Carbon Market Continues to Evolve

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Hedges added that areas such as reducing nitrous oxide from fertilizer are going to become a component of lowering emissions, as well as improving soil health and water quality.

The space continues to evolve. Here are just a few recent announcements:


Truterra announced earlier this week that it was paying more than $4 million in upfront payments to farmers who enrolled in its carbon program, TruCarbon, with its producers sequestering more than 200,000 metric tons. That breaks down to an average payment of $20 per ton. Truterra stated its program had paid an average payment of $20,000 to farmers with some payments hitting more than $100,000.

For 2022, Truterra stated it “will offer two distinct approaches to encourage climate-smart practices and carbon storage in agricultural soils.” The first program will structured similar to Truterra’s 2021 program to generate carbon “assets” with farmers who have recently adopted soil-health practices that would build more carbon in the soil. For farmers just getting started with climate-smart practices and exploring their options, Truterra will have another program to help them implement new practices. These farmers would receive one-time payments of up to $2 an acre for developing new conservation practices. Under this approach, farmers will maintain ownership options to market carbon credits down the line.

For more details on Truterra’s 2022 program, visit….


On Wednesday, Bayer announced that it will launch a carbon footprint measurement platform called Project Carbonview. The platform was developed with Amazon Web Services and an ag software developer company called Bushel.

Project Carbonview will start as a pilot program aimed at U.S. farmers growing corn for ethanol, Bayer said in a news release on the announcement. The company will initially compensate farmers for their participation in the program, which helps growers track carbon emissions from planting through production. Data will be collected on their farming practices via Bayer’s Climate FieldView application and connected to delivery and transportation data through Bushel’s platforms, to measure the carbon impact of their sourcing and purchasing decisions.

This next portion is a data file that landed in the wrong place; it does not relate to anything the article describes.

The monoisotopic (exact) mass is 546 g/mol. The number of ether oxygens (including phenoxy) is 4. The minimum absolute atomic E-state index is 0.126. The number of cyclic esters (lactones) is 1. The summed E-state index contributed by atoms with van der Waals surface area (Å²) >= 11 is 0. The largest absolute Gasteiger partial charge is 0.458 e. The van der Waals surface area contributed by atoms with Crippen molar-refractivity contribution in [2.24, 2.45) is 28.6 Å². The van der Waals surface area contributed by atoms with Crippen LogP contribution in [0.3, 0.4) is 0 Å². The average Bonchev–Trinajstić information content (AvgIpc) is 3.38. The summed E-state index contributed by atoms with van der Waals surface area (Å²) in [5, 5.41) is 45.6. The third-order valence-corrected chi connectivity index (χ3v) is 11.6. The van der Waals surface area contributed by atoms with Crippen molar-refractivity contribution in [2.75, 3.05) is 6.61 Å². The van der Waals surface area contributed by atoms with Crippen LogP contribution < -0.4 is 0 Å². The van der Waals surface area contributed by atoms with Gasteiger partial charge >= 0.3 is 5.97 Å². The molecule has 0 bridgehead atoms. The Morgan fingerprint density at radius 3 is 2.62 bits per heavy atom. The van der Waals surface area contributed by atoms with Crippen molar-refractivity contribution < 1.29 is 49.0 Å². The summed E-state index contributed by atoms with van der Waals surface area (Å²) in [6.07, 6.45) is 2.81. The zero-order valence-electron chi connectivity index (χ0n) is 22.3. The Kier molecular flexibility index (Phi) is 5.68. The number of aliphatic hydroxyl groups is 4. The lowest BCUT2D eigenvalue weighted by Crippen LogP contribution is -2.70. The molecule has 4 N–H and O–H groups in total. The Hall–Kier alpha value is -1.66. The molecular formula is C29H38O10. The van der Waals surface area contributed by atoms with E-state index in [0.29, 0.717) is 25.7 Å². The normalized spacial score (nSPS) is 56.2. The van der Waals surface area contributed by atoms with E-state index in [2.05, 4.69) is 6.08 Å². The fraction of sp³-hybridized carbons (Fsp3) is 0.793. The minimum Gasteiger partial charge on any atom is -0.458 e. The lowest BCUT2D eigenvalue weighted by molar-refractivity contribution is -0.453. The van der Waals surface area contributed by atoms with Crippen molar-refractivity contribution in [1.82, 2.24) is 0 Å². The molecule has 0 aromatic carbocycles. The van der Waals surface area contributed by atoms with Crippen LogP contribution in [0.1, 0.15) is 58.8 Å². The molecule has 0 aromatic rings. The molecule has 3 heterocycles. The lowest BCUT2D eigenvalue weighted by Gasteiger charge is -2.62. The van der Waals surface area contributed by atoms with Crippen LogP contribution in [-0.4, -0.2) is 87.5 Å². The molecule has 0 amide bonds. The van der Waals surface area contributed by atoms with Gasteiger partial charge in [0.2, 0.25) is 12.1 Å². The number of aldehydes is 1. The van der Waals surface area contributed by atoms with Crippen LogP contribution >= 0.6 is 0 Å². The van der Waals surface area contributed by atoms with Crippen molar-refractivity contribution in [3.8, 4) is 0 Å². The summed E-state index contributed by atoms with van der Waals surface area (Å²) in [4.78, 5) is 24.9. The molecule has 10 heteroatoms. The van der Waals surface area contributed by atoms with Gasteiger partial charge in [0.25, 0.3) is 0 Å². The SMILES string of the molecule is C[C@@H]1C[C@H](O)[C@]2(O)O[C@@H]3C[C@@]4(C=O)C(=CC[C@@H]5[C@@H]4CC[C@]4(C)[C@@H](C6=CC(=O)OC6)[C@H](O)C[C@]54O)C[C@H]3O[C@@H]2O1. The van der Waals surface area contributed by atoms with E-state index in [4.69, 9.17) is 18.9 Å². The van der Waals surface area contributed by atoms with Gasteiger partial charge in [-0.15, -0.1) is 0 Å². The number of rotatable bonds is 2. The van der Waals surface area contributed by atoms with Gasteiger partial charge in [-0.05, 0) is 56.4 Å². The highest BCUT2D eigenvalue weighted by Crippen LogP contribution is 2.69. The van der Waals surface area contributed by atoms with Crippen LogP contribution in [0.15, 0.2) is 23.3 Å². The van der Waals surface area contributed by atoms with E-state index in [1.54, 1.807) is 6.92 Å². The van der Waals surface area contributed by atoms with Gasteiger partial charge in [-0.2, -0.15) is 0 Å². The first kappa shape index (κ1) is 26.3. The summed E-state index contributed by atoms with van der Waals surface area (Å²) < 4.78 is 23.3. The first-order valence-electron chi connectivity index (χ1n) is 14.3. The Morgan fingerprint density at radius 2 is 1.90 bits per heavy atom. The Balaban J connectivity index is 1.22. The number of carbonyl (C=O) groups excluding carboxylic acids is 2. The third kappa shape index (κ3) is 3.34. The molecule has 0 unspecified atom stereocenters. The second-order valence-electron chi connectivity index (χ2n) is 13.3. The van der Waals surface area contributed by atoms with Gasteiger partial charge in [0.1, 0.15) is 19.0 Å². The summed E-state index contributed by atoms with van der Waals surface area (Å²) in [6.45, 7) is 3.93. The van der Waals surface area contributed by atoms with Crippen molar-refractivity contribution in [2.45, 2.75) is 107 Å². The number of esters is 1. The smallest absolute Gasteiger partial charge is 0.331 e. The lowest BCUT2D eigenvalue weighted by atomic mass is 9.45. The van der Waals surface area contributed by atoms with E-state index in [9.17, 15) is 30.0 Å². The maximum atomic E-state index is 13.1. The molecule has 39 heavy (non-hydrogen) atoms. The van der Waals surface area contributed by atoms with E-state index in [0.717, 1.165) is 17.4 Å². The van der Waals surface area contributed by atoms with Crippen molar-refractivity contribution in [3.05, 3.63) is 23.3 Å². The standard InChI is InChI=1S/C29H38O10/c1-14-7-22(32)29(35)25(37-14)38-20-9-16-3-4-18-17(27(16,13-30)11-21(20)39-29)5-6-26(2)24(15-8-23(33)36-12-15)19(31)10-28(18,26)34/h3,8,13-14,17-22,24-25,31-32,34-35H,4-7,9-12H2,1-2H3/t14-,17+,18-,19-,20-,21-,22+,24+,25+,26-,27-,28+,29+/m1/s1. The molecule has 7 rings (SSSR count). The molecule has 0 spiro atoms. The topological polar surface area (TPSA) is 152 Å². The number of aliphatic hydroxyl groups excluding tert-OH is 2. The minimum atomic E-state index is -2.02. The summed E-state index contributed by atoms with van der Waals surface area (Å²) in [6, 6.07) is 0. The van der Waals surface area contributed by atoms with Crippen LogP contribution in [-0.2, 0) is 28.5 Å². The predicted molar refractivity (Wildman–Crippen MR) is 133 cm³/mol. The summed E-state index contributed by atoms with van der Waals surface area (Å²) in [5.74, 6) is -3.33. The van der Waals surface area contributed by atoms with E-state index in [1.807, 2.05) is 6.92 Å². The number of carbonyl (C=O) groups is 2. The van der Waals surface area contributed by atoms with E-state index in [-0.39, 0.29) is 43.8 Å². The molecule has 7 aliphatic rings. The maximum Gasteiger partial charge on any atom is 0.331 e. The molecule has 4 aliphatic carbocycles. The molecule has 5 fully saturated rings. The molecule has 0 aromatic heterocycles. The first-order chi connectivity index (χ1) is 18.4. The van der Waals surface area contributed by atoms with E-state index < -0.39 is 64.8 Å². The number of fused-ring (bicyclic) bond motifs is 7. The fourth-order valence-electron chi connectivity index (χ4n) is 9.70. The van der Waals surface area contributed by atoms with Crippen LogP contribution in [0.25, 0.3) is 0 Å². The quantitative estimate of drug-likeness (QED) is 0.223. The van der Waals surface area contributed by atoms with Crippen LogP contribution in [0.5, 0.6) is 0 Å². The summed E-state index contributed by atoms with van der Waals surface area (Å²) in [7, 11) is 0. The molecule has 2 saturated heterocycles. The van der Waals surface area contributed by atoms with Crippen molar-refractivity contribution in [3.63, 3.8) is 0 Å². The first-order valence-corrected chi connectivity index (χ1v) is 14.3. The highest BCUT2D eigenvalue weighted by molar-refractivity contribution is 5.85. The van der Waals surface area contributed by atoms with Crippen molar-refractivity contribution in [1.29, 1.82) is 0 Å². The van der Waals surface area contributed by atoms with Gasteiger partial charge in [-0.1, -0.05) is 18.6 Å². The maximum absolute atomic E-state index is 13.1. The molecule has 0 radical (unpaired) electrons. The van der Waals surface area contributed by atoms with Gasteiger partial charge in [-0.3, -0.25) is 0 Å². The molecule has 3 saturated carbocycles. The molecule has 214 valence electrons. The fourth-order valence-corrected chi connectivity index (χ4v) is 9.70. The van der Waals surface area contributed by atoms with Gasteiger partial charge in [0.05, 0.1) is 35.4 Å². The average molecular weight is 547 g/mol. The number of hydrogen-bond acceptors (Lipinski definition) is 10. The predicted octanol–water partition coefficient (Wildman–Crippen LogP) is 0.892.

Ultimately, Bayer expects growers participating in the program to be compensated by low-carbon fuel markets of the future.

“Project Carbonview is focused on creating awareness and acceptance for low-carbon fuel markets,” the news release explained. “Ultimately, once these markets are broadly established, we anticipate growers will be compensated based on the implementation of sustainable farming practices and will share in the financial incentives created by low-carbon fuel markets.”

More details on Bayer’s Project Carbonview can be found at….


BASF also launched its Global Carbon Farming program to help farmers reduce their greenhouse gas emissions. BASF’s program will allow farmers to track practices that reduce carbon emissions through BASF’s suite of seeds, traits, chemicals, biological crop protection, digital farming and fertilizer management. The program will help farmers sequester more carbon in the soil as BASF builds a framework to allow farmers to generate carbon credits. BASF Agricultural Solutions also recently started multi-year field trials focused on sustainable agricultural practices, carbon sequestration and emission reductions on the farm. BASF Agricultural Solutions has a commitment to reduce the carbon footprint 30% by 2030 for every ton in production of canola, corn, rice, soy and wheat. The BASF program will start in 2022.

For more details on BASF’s program, visit….


Locus Agricultural Solutions also recently announced it was adding incentives to its CarbonNow program. The changes would address farmer concerns about payments. The company cited a farmer panel, pointing out carbon payments don’t typically cover the costs of changing practices; or there are fees and data-collection requirements that can be a burden as well.

With that, Locus AG stated the company is adding minimum guarantee payment — a minimum of $48 an acre over four years ($12 per acre annually), as a bonus incentive.

Locus AG also stated the company is expanding its program eligibility to enroll those farmers who have been using practices such as no-till, or minimum-tillage, over the past several years. Locus promotes its line of soil biological products that the company states can increase soil carbon by as much as two to three tons per acre.

More details on Locus AG’s program can be found at

For more information on biological products, see “Navigating Nutrient Products”…

DTN Staff Reporter Emily Unglesbee contributed to this report.

Chris Clayton can be reached at

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